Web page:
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The scientific name for anorexia is anorexia nervosa. People with anorexia become completely obsessed with weight and dieting. They develop a fear of becoming fat and have a distorted mental image of their body, always seeing themselves as fat, even when they are extremely thin.
Common attributes of anorexic sufferers are under-eating, vigorous exercise, ritualistic food habits and abuse of laxatives cause excessive loss of weight.
Most anorexic people have no history of being overweight.
Who's affected by anorexia?
Anorexia nervosa usually starts in the mid-teens, although it can start at any age. Women are more likely than men to have anorexia - about 90 per cent of those affected are female.
It's estimated about three or four people in every 100 have anorexia. Most deny they have a problem and many have depression. If a family member has had anorexia in the past, it is more likely for a relative will have anorexia.
What are the effects of anorexia?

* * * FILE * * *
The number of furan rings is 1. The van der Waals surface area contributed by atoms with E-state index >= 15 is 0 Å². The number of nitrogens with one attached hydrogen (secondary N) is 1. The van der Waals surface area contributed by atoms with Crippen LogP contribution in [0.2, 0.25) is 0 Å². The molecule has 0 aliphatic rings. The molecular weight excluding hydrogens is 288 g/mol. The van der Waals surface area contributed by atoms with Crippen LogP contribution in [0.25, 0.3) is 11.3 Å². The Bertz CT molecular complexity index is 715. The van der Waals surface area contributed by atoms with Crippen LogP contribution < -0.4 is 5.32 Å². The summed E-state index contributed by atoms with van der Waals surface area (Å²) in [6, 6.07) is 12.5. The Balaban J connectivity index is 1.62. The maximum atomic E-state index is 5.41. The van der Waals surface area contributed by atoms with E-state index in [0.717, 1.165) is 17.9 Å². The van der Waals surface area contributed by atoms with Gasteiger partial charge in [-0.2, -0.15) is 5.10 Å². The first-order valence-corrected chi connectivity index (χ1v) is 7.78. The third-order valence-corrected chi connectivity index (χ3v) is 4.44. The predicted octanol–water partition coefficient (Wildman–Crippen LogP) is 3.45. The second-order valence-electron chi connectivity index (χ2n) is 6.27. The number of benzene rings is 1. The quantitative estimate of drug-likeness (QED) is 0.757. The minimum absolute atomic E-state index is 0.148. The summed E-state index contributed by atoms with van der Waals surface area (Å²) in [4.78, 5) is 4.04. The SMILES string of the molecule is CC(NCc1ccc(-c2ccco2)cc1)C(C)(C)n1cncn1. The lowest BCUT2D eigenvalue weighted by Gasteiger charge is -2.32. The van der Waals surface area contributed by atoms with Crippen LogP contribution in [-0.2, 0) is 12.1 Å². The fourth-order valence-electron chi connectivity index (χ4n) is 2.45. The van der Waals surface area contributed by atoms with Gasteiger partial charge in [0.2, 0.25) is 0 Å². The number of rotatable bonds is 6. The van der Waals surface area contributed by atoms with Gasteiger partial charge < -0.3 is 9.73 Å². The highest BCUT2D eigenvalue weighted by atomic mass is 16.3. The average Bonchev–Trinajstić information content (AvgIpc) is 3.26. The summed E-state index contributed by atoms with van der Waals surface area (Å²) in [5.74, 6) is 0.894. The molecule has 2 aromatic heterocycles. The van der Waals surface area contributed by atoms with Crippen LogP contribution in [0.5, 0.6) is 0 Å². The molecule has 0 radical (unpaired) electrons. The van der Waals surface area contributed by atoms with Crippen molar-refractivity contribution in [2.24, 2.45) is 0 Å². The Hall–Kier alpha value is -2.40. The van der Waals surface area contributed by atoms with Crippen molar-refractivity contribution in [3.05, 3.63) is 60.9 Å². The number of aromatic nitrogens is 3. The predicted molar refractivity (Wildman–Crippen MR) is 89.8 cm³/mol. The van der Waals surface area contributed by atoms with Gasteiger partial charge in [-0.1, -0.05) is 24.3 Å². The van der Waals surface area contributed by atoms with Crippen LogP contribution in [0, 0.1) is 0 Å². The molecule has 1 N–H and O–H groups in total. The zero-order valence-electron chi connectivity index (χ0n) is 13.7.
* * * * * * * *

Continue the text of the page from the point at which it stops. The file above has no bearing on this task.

Lack of food deprives the body of essential protein and prevents the normal metabolism of fat, resulting in:
Can anorexia be prevented?
It's difficult to prevent anorexia from developing because it's unclear precisely why the condition occurs. But it may be possible to avoid or address some risk factors, such as social and cultural pressures to be thin, bullying, low self-esteem and family dysfunction. The most important step is recognition by the individual that they've got a problem.
What is the treatment for anorexia?
After assessment by a psychiatrist at a specialist eating disorders unit, counselling, antidepressants and advice on healthy eating may be offered.
Admission to hospital is often needed to treat any physical problems that have resulted from under-eating.